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It remains unclear how the shooter in October’s Las Vegas Massacre managed to assemble an arsenal of firearms in his Mandalay Bay hotel room without anyone notifying the authorities. But two things are clear: 1) The shooter was a high roller, and 2) High rollers can get away with things other casino patrons cannot.
Big casinos like the Mandalay Bay rely on high rollers for a significant portion of their earnings. Whereas the casual tourist may be willing to gamble away a few hundred dollars, high rollers routinely risk tens of thousands of dollars a day if not more. So casino bosses reportedly turn the other cheek to uncouth and sometimes illegal behavior in order to keep their best customers happy.
Many high roller requests are bizarre but harmless, like ordering off-the-menu food items. Some high rollers trash their rooms, but the casino eats the cost because it pales next to what the high roller is gambling. Other high rollers can be loud and verbally abusive to dealers and waitresses, but the staff takes it because they do not want to alienate these cash cows. Such special treatment makes one wonder whether casino staff noticed that the Vegas shooter was running guns to his hotel room, and they said nothing because of his high roller status.
Mandalay Bay has a duty to take all reasonable measures to keep people on the premises safe. Now Mandalay Bay is facing personal injury lawsuits claiming that it failed in its duty. It is hard to believe that hotel staff would not have tipped off police had it been a non-VIP patron carrying large, suspicious-looking packages into his hotel room.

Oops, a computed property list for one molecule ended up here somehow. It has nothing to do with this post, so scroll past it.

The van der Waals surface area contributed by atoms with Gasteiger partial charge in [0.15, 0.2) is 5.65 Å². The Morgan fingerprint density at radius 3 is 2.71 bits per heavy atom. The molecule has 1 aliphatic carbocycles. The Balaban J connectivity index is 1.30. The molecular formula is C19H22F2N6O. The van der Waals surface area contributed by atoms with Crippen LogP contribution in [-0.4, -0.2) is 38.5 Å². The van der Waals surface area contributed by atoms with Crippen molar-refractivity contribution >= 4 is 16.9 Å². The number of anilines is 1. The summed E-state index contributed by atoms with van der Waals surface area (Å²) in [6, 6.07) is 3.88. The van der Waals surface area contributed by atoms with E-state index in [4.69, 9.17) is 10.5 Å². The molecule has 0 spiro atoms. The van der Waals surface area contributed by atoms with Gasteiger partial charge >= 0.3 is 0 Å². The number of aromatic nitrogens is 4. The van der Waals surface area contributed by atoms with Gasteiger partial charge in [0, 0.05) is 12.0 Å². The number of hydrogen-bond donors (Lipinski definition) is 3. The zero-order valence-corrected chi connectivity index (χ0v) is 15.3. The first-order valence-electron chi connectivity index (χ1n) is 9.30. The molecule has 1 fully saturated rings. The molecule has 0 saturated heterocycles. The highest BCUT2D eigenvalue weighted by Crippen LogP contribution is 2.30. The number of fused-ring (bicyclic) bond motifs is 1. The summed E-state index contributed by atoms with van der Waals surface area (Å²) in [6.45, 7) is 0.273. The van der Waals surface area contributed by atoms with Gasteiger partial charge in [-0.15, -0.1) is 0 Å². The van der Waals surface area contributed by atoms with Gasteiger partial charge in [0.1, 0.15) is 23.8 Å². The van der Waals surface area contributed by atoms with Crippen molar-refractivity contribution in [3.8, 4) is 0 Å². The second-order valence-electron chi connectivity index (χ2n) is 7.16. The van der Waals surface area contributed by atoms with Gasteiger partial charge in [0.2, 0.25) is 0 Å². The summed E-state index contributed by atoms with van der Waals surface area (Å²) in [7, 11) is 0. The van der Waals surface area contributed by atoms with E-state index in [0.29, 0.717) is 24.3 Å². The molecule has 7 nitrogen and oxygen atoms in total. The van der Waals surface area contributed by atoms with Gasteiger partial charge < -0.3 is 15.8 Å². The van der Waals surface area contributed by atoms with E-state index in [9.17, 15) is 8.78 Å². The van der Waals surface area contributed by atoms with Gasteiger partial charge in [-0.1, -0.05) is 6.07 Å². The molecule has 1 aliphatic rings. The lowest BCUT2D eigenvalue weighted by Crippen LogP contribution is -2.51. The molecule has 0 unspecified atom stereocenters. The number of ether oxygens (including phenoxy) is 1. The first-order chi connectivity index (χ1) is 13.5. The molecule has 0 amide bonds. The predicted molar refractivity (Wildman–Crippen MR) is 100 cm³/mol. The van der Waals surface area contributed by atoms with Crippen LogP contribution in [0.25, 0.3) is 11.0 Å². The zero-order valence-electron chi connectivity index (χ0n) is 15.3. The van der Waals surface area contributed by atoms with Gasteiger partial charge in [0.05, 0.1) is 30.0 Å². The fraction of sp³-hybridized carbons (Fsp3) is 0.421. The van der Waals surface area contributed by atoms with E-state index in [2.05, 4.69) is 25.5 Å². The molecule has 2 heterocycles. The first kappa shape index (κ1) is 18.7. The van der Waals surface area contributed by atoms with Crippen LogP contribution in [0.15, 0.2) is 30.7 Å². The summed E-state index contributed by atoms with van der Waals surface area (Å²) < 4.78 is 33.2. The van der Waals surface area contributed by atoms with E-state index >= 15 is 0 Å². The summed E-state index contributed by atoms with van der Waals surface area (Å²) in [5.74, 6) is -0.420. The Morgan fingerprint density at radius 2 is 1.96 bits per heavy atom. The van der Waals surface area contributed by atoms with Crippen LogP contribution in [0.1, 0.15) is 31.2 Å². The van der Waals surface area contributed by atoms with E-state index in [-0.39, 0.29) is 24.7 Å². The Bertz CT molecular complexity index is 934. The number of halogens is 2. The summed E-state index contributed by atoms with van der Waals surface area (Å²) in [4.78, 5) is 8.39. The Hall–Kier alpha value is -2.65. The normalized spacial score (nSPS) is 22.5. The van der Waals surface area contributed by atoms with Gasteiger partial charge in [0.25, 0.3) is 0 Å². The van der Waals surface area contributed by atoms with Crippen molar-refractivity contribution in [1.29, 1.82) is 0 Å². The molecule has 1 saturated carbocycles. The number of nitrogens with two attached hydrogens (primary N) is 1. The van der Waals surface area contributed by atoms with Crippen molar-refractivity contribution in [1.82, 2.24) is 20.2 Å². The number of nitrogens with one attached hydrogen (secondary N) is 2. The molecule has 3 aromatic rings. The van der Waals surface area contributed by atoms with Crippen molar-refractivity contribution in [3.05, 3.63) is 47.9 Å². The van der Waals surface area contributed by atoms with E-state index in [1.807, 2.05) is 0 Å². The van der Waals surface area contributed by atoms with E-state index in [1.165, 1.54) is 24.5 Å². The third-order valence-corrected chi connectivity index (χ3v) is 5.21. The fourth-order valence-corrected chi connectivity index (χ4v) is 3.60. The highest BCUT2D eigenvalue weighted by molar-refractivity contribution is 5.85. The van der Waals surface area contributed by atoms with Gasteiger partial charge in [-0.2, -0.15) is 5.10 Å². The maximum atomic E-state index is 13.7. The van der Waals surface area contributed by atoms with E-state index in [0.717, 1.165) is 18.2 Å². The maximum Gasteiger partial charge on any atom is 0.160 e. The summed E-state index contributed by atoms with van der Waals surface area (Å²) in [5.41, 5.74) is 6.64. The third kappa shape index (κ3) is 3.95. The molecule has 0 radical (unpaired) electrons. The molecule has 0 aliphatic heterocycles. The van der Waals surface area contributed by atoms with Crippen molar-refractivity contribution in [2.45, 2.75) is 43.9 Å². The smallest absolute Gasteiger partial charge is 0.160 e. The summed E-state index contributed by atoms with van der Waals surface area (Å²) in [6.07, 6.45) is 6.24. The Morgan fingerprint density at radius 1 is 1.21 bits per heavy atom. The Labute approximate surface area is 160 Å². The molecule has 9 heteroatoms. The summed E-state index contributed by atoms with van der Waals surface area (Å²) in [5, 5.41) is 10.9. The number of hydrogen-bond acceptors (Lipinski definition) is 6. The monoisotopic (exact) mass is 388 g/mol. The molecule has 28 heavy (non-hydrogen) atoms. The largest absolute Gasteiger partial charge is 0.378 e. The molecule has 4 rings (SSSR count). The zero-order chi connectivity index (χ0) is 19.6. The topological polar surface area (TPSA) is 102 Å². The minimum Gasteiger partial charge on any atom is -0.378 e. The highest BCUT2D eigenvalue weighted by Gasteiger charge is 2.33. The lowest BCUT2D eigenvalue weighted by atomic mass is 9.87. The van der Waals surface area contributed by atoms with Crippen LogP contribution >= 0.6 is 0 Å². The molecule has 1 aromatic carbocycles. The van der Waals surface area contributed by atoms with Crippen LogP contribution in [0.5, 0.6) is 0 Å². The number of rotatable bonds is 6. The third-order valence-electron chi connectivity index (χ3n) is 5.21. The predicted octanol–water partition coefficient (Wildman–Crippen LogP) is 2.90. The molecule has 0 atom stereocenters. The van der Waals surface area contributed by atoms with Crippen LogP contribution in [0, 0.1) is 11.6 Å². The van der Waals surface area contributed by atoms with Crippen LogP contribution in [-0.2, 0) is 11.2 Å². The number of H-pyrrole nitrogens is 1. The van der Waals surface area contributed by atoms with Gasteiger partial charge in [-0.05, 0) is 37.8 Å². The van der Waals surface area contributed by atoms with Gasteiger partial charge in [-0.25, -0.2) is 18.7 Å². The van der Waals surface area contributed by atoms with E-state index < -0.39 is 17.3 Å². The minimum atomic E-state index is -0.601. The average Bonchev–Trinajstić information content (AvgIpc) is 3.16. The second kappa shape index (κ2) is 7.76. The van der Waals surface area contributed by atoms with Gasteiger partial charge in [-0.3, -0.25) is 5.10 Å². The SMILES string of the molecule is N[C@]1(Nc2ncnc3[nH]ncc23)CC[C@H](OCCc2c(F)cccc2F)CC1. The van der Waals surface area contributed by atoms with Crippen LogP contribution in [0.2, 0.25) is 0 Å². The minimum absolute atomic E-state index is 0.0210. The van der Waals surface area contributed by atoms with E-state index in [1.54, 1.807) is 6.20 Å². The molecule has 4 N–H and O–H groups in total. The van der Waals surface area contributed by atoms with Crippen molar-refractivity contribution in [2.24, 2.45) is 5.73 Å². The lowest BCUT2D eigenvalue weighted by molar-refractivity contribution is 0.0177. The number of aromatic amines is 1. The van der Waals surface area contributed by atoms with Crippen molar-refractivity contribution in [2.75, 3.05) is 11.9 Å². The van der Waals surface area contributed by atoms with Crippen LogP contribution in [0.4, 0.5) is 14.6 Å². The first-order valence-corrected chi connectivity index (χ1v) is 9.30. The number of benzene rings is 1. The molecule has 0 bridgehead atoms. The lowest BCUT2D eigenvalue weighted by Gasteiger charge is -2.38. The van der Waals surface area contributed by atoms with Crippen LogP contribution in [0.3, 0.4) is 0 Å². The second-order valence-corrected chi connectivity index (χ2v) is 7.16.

Over the coming months and years, the courts will wrestle with the question of whether Mandalay Bail breached its duty of care by not inspecting the Vegas shooter’s belongings and room. And if Mandalay Bay is held negligent, Mandalay Bay will be left to answer whether the reason for its negligence came down to the shooter’s high roller status. In short, money.
Two and a half years ago, The New York Post ran a story with the title, “Casino high rollers getting away with everything but murder.” After the Vegas Massacre, that headline may no longer be accurate.
A former Los Angeles prosecutor, attorney Neil Shouse graduated with honors from UC Berkeley and Harvard Law School (and completed additional graduate studies at MIT). He has been featured on CNN, Good Morning America, Dr Phil, The Today Show and Court TV. Mr Shouse has been recognized by the National Trial Lawyers as one of the Top 100 Criminal and Top 100 Civil Attorneys.
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